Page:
Today is Christmas Eve. It’s almost 8am as I sit down to write in this blog. The weather outside is, well, not quite frightful, but it’s not pretty, either. It’s 38 degrees out there, and chances of rain are pretty high all day long. Possible snow showers tonight, but the low will barely get below 40. So it’s just a grey, dreary day. But it’s Christmas Eve, I’m not working, and we have our family here, so it’s a beautiful day.
I haven’t had as much time to do my ripping this week, due to Christi being off work (it’s not her fault…I’m just getting up later, since she’s not getting up at 5:30 every morning), but this morning, I put the finishing touches on the next Chicago album, “Hot Streets,” released in 1978.
There are several differences for this one. First, it’s the first album to have a name, other than the group’s name and a number. The first album was eponymous, called “Chicago Transit Authority.” Allegedly, the second album was just called “Chicago,” (this according to a wiki article) but I have an original vinyl recording, and it says “Chicago II” on the spine. The point is, all of the first 11 albums are titled with the group’s name and a number, specifically Roman numerals. But Terry Kath has just died recently, and the group, after almost calling it quits altogether, has decided that a change is in order. Another difference in this one is the album cover. All of the previous albums featured simply the logo of the band in various formats. Chocolate bars, leather, wood carvings, a tattered flag, etc. This one feathers, as you can see, a photo of the band. Let’s see if I can find a picture of the whole cover. Sure enough…here’s the complete outside cover.
And here’s the complete inside cover.
Now…I’ve noticed something strange. On the inside cover, there are eight people, each with a name over them. On the outside, there are NINE! I have not been able to find any kind of explanation for this. The only thing I can figure is, it looks like James Pankow is on the cover twice, once on each end. But he’s wearing a different shirt on the left end.
The third thing that is different is, of course, there is a new guitar player. Donnie Dacus has joined the group as the lead guitar player. He will last two albums. As far as I know, the band never had another guitar player named as a legitimate part of the group. The one time I saw Chicago, back in the eighties somewhen, (or possibly early nineties) the guitar player stood at the back of the stage, apart from the main guys. Hmm…I take that back. On Chicago 17, possibly their most commercially successful album, Chris Pinnick is listed as band personnel. He was listed as “additional musicians” on XIV and 16. 15 was another greatest hits. I don’t own that one, either.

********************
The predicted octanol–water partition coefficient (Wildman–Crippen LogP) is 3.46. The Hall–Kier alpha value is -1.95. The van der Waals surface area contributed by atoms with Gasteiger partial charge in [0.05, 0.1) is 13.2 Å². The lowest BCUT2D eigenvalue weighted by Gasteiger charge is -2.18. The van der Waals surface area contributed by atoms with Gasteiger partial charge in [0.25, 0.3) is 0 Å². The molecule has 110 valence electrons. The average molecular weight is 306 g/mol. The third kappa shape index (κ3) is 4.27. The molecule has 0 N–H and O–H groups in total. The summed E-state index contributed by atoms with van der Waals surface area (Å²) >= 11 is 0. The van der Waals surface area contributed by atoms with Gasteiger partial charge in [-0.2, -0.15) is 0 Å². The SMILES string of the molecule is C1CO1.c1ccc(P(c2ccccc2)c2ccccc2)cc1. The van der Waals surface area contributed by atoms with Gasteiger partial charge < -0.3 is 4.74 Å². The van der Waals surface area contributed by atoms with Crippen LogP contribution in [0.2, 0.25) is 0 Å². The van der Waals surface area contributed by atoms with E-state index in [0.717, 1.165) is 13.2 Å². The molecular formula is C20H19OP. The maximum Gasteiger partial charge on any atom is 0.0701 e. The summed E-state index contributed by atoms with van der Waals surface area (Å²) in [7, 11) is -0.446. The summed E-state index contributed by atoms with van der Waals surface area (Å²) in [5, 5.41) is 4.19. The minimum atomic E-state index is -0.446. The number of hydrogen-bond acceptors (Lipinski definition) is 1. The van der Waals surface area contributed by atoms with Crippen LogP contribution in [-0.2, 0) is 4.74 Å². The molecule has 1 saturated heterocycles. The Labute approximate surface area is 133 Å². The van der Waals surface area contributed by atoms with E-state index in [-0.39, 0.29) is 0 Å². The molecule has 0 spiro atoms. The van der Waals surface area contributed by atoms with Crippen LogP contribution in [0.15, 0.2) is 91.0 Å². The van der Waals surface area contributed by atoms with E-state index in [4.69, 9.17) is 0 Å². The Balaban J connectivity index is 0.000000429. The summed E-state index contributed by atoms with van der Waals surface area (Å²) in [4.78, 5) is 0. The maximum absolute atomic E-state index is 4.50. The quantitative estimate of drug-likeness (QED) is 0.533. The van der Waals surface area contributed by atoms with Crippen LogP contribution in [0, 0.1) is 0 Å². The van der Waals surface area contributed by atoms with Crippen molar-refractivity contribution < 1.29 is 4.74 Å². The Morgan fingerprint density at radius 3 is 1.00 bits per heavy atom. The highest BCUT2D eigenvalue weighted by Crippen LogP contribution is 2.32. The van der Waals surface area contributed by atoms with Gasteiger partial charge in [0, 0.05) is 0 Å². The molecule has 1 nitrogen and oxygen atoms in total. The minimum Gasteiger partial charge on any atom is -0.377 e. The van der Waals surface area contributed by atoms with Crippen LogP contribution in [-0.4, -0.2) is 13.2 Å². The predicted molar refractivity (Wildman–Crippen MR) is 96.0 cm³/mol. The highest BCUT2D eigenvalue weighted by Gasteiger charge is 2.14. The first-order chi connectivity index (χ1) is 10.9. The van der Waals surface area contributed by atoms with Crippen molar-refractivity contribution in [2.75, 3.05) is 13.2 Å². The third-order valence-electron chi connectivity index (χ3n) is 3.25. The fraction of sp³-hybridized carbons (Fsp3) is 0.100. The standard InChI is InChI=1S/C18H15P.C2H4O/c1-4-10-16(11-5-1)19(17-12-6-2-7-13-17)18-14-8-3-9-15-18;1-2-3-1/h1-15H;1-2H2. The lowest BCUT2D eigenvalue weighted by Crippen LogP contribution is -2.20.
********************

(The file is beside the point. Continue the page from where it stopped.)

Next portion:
Anyway…I’ve rambled on enough about that. Hot Streets wound up with three single releases. The first one was aptly titled “Alive Again.” It reached number 14 as a pop single. Next was “No Tell Lover,” which reached 14 as a pop single, but 5 as adult contemporary. “Gone Long Gone” only reached 73 as a pop single. The album, itself, reached number 12 on the Billboard charts.
I decided to share this youtube video of one of the non-single songs from Hot Streets, called “Ain’t It Time.” It features Donnie Dacus as the lead vocalist for this song. Peter Cetera can be heard doing bgv. It’s from a 1979 concert.
My next selection from 1000 Recordings is more Bach. Bach to Bach? Heh. Sorry. This one is “The Well-Tempered Clavier, Book 1” performed by Till Fellner. I’m not even going to try to type the German title of this recording.
With all due respect to virtuoso violinists, this recording was much more interesting than the solo violin sonatas. You see, I do play piano, and was trained in classical piano early on. I think I have even played the first prelude in C Major. When that piece started, it brought back joyful memories of piano lessons a few streets over from my childhood home. Anyway, the caption for the article is “The Old Testament of Keyboard Music, Reborn.” You see, Bach wrote these pieces for his students. There are 48 pieces in this work. One prelude and one fugue for each key, from C Major all the way to B Minor. They preludes vary in style, but the fugues typically follow the rules. Just as I felt after listening to “Chester and Lester,” after listening to Till Fellner’s performance of “The Well-Tempered Clavier,” I didn’t know whether to go home and practice, or go home and burn my piano. I can’t do that right now, though…it’s covered with Christmas presents.
Here is a youtube clip of Fellner playing one of the prelude/fugue pairs. I think it’s the ones in F# Major. But I’m not positive. Sadly, I don’t remember what “fis-dur” means. Anyway, you can hear the beauty of this young man’s playing.
This was a beautiful recording, so much so that I listened to it twice, over the course of two days, just to get the fullness of it.
That’s it for today. Time to get into my devotional blog, Revelling in the Overflowing Grace of God.
Have a very Merry Christmas, all!